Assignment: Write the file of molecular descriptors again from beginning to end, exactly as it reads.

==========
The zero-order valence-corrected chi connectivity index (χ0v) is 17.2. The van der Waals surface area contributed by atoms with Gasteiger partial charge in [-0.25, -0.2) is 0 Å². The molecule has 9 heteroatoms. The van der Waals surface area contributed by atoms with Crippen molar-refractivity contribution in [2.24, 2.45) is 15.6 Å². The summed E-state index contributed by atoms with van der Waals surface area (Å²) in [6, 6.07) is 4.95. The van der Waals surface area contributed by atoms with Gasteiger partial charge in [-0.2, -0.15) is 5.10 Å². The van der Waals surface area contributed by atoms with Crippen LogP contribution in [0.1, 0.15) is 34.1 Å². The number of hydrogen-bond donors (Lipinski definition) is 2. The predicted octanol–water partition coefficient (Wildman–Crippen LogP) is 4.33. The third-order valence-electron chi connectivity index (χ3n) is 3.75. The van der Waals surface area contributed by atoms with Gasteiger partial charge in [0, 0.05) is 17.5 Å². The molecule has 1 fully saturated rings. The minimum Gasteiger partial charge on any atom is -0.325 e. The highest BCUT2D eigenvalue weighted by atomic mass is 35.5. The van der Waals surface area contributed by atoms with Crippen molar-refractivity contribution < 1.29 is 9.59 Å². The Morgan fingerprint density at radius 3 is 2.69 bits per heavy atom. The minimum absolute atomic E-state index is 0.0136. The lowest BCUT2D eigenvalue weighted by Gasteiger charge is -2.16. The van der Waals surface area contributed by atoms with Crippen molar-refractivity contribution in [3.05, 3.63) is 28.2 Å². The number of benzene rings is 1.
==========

The zero-order valence-corrected chi connectivity index (χ0v) is 17.2. The van der Waals surface area contributed by atoms with Gasteiger partial charge in [-0.25, -0.2) is 0 Å². The molecule has 9 heteroatoms. The van der Waals surface area contributed by atoms with Crippen molar-refractivity contribution in [2.24, 2.45) is 15.6 Å². The summed E-state index contributed by atoms with van der Waals surface area (Å²) in [6, 6.07) is 4.95. The van der Waals surface area contributed by atoms with Gasteiger partial charge in [-0.2, -0.15) is 5.10 Å². The van der Waals surface area contributed by atoms with Crippen LogP contribution in [0.1, 0.15) is 34.1 Å². The number of hydrogen-bond donors (Lipinski definition) is 2. The predicted octanol–water partition coefficient (Wildman–Crippen LogP) is 4.33. The third-order valence-electron chi connectivity index (χ3n) is 3.75. The van der Waals surface area contributed by atoms with Gasteiger partial charge in [0, 0.05) is 17.5 Å². The molecule has 1 fully saturated rings. The minimum Gasteiger partial charge on any atom is -0.325 e. The highest BCUT2D eigenvalue weighted by atomic mass is 35.5. The van der Waals surface area contributed by atoms with Crippen molar-refractivity contribution < 1.29 is 9.59 Å². The Morgan fingerprint density at radius 3 is 2.69 bits per heavy atom. The minimum absolute atomic E-state index is 0.0136. The lowest BCUT2D eigenvalue weighted by Gasteiger charge is -2.16. The van der Waals surface area contributed by atoms with Crippen molar-refractivity contribution in [3.05, 3.63) is 28.2 Å². The number of benzene rings is 1.